When you start enjoying black coffee, it's not uncommon to find it difficult to articulate exactly what it is you like about it. Newbies usually identify their personal preferences based on what their favorite coffee shop or roaster calls their favorite blend, but these names aren't always an accurate representation of the coffee's content.
To understand what it is you're enjoying about each blend, you need to know the basic terminology used to articulate its fundamental flavor qualities. You'll see many terms out there being used to describe coffee flavor, but four of the most important are acidity, body, notes and sweetness. Once you know something about these characteristics, you'll better be able to recognize the blends that best suit your personal taste.
Of all the qualities of coffee, acidity is the most confusing. This is because it is commonly used to describe qualities of the coffee that actually have nothing to do with its pH balance.
Coffee is actually always pretty low in acid content regardless of how it is roasted. The highest the pH gets is about 5 to 5.5, and that's exclusively for lighter roasts. As the roast gets darker, the pH drops.
Coffee drinkers tend to use the term "acid" to instead describe a citrusy or tart taste common to lighter roasts of high quality. Some people will have digestive difficulty with coffee and they attribute these symptoms to the acid content, but the caffeine is actually the central culprit in causing overproduction of stomach acid and the infamous laxative effect.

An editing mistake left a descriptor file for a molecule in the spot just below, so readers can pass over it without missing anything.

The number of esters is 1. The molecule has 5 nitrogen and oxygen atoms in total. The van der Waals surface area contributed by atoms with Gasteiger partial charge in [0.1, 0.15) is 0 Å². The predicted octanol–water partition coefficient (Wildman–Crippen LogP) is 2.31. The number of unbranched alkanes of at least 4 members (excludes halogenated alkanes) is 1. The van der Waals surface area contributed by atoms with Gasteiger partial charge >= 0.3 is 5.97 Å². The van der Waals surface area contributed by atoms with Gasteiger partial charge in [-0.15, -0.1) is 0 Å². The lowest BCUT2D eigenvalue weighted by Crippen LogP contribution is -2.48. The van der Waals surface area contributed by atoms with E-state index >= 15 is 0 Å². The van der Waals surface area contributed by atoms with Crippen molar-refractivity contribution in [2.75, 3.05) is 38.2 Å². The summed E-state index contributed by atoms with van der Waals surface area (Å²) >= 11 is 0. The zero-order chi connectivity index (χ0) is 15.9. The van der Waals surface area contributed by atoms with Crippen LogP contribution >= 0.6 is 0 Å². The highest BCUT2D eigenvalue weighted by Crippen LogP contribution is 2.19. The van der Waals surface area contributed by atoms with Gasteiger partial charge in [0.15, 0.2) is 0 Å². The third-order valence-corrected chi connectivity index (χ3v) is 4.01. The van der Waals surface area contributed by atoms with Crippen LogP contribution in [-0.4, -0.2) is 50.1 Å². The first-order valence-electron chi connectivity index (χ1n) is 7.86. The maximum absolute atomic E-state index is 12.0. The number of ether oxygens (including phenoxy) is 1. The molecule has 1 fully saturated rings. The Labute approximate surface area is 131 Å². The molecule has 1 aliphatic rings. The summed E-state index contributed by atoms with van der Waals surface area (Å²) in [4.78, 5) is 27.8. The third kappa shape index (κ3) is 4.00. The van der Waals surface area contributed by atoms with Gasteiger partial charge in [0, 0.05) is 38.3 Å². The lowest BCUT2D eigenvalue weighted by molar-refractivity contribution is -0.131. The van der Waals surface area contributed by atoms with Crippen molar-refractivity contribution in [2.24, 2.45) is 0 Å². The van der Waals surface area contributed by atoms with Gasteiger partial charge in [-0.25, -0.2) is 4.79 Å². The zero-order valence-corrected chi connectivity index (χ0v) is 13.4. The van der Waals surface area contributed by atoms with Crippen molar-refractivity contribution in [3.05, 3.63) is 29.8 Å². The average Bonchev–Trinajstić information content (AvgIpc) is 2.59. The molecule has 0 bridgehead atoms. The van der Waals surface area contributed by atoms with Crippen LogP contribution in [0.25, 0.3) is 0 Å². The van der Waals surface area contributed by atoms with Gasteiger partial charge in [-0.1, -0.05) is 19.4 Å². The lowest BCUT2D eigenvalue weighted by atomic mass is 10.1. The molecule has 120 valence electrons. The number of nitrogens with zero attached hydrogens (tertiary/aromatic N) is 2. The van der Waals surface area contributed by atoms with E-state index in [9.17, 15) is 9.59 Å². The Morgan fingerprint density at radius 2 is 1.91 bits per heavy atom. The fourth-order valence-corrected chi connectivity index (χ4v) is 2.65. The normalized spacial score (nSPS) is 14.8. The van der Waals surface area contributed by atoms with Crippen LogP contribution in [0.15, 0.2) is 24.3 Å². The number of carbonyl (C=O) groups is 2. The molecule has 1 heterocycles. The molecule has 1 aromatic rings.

Also sometimes called the "mouthfeel," the body of the coffee is primarily how thin or thick it is. The oiliness of the coffee is also generally regarded as part of its body. Adding milk and sweetener can have a significant effect on the body of a coffee.
Like wine, coffee flavor can contain subtle traces of the soil and conditions in which it was grown. Tastes and aromas that an experienced palate might recognize in different blends include soil or root vegetables (earthiness), flowers (floral), berries or citrus (fruity) or sweet spices like cloves and cinnamon (spicy).
In coffee terms, "sweetness" is more synonymous with a coffee being smooth or mild than it is with it actually containing significant amounts of natural sugars. The coffee does contain some small amount of sugars and sugar alcohols, but this will usually be noticeable much more in the aroma than as a sweet taste. Fruity citrus or berry notes in the coffee are also commonly referred to as "sweet." These tastes will be much more noticeable in the lighter roasts.
Still have questions about blends? Just contact us and we'll be more than happy to help.